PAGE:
Also there are different kinds of lawsuits. Some may ask that an action be taken, a company to change a specific policy, or for a local law to be upheld or overturned. Not all lawsuits are in pursuit of money, at least not for the plaintiffs. The lawyers most certainly wouldn't be present without some kind of compensation :)
D Michael Wrote:
True, yet a lot of these types of cases make trial and WIN. If someone sues for a something because they were stupid and messed up, there isn't any good reason they should win. Yet they win because they have a good lawyer and companies would rather just pay and be done with it than to fight it out.
D Michael Wrote:
True, but the majority of the "bad" lawsuits are for money. Usually, if money isn't involved in the lawsuit, it's at least semi-legitimate.
20 years ago, if someone chopped their finger off because they tried to clean grass out of under a lawnmower while it was running, everyone would call the person an idiot for being so stupid and that would be the end of it. Today, if someone did that and the lawnmower didn't have a clear label warning not to do that (and probably even if it does have one), the person can sue and win a ton of money. It's rediculous.
Not true Riamus, for countries that have the "common law system" (ie. United States) where precedent becomes law, companies WILL fight, even for every single case, because if there is a court ruling where they will lose, you can imagine the big bucks. Not that the big bucks is much compared to listening to the constant whining of the stockholders.
I agree. But the thing is, that is the way law (in general) and Consumer Protection Law (spesifically) is by nature. Ironically, the law as we know it protects your philosophical right to be an imbecile: well its funny once in awhile, but every time tends to get ridiciously irritating.
The "check-and-balance idea" where the law provides safe guards and protection for the consumer against the merchant in practice has gone way out of hand, since "common sense" in legal practice is no longer identified as a legal term...nor with much success. But blame that on phsycologists.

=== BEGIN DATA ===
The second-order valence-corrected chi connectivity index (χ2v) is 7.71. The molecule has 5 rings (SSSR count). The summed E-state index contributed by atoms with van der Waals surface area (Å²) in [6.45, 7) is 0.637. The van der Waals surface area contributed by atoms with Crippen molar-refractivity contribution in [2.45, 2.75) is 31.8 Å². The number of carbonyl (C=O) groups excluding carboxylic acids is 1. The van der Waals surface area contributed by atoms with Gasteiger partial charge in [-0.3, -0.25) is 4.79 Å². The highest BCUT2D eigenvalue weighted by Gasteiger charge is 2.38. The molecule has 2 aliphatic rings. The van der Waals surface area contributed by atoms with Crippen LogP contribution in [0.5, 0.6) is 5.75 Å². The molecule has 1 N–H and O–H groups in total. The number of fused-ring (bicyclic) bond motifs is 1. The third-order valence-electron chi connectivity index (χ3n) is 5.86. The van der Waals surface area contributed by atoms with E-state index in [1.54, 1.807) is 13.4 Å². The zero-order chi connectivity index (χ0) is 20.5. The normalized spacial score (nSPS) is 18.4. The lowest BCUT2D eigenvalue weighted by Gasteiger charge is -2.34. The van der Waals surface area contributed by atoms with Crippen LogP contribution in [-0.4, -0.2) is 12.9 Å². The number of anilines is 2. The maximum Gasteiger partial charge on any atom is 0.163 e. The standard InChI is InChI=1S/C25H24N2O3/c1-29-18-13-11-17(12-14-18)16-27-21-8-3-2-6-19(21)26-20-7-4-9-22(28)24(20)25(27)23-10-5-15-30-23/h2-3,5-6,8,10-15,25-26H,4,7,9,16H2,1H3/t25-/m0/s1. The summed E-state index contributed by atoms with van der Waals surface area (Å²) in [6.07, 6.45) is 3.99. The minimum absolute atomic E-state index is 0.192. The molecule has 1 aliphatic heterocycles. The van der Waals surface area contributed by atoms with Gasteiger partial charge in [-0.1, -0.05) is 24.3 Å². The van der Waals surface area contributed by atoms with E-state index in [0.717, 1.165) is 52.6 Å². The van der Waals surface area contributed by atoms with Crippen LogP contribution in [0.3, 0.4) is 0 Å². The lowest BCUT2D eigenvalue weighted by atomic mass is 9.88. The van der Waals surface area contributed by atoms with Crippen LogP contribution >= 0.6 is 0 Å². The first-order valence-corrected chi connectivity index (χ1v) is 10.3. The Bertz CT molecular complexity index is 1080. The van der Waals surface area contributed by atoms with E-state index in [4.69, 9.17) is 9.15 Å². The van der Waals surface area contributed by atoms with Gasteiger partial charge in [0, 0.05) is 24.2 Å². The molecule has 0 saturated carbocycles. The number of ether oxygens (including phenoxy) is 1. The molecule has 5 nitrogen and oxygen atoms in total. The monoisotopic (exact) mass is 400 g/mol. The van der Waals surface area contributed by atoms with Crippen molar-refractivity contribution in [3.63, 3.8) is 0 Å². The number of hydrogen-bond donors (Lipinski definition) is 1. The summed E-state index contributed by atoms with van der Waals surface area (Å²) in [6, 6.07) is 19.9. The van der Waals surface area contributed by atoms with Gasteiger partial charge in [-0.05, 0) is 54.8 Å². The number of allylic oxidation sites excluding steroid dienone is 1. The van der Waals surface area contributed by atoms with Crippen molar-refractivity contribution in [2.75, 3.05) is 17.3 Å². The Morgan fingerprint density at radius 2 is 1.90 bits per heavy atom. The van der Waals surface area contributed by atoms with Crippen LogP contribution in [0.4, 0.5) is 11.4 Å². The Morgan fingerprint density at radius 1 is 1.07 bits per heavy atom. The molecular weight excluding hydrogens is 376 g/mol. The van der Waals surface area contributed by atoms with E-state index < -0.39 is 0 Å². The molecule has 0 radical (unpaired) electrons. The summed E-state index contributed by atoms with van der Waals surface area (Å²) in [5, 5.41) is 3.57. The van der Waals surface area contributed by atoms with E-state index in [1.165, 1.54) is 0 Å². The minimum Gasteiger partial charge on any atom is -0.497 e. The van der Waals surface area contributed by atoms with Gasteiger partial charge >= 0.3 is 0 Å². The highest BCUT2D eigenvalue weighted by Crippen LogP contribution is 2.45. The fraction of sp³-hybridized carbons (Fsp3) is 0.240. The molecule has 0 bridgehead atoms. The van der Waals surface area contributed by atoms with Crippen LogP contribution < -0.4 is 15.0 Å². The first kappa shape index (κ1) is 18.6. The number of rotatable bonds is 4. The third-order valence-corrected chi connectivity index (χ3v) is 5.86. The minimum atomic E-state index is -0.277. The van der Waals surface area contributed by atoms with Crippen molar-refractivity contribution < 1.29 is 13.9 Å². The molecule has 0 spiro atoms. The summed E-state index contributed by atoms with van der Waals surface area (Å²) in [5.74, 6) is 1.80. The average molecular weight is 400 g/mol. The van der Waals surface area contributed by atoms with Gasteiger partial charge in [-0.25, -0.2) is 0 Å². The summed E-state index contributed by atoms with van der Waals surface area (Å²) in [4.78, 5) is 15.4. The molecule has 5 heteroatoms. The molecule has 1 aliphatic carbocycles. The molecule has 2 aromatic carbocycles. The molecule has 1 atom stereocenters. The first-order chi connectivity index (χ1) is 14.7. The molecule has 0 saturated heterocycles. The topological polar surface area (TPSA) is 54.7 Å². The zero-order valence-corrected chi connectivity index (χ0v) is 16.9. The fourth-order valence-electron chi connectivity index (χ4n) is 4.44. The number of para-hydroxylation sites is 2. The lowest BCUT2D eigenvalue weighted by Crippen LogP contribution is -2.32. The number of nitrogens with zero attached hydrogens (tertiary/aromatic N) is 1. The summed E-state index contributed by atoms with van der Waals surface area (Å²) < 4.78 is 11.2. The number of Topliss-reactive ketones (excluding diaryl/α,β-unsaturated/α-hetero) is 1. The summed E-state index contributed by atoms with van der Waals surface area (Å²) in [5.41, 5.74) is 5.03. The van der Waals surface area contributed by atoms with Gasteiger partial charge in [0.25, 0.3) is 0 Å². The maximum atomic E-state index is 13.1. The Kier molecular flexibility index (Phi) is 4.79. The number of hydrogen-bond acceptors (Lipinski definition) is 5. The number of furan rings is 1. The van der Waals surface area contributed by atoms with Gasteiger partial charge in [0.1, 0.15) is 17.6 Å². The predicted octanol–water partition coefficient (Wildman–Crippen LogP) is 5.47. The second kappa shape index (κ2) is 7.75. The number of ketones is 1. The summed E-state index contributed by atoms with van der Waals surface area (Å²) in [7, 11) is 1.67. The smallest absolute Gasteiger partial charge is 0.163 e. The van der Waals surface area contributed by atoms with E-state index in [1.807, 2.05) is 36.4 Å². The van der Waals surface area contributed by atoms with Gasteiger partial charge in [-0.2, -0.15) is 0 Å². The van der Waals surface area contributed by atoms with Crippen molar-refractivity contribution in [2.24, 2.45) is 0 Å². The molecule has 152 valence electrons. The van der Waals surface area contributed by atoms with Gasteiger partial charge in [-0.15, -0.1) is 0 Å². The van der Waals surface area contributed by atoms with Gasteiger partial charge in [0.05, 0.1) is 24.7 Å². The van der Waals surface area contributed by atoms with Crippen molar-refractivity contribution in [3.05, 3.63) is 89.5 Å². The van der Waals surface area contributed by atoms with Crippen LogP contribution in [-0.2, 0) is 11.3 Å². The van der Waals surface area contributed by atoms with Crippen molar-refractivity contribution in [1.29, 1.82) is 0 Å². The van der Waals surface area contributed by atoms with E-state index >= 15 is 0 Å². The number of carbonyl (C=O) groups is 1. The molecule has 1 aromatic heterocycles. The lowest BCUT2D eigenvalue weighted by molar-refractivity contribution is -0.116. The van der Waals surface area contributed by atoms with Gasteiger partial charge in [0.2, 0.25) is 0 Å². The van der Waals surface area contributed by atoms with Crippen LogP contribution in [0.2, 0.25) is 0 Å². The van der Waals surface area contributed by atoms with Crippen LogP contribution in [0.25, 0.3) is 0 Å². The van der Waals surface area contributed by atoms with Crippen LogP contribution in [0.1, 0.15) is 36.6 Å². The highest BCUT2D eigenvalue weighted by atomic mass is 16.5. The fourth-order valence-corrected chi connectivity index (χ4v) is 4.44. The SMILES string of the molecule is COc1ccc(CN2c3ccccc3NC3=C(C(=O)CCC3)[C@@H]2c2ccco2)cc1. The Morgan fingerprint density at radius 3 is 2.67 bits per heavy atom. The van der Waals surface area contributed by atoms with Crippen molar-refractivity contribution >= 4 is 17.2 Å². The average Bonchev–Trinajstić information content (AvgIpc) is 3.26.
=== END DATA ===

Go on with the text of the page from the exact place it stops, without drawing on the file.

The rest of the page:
Although this may sound a bit subjective, especially in reference to my occupation, lawyers can only act (and ONLY act) within the boundries of the law. Asking lawyers to be "humane" is technically a legal impossibilty. :)
That's because us lawyers work for the devil. Lawyers, politicians, whores and Doom fans. :p
But put it this way. At least now people in the western hemisphere have an idea on how the law works. Which is more than I can say from 3rd world countries where the law isn't so certain in outcome.
saying that lawyers can only act within the law is really a non-sequitur. This assumes that the law is established in a fair manner, and therefore anyone acting within the law is justified in their actions. Having the potential to change, update, repeal, or provide exception for various laws makes acting within the law irrelevant as the boundaries of legal restriction constantly change. Aside from any of that, as long as a judge agrees with and upholds the actions of an attorney, almost anything is possible (I'm talking about US civil laws here).
Nevertheless, lawyers (like people of any other profession) have been known to break laws, confabulate cases, and indoctrinate witnesses. There isn't some magical bond that prevents a lawyer from not acting in accordance with law.
Yes, but lawyers (like any other profession) also knows, you aren't breaking the law...until you get caught.
http://www.overlawyered.com, a fun site to read... up until the point where you start getting depressed by the legal manuverings of the world.
Won't help for lawsuits, but you can always try to nominate them for the Darwin Awards... might as well make thyese people infamous and give everyone a good laugh... even if they/their families do walk away from the bank in the meantime.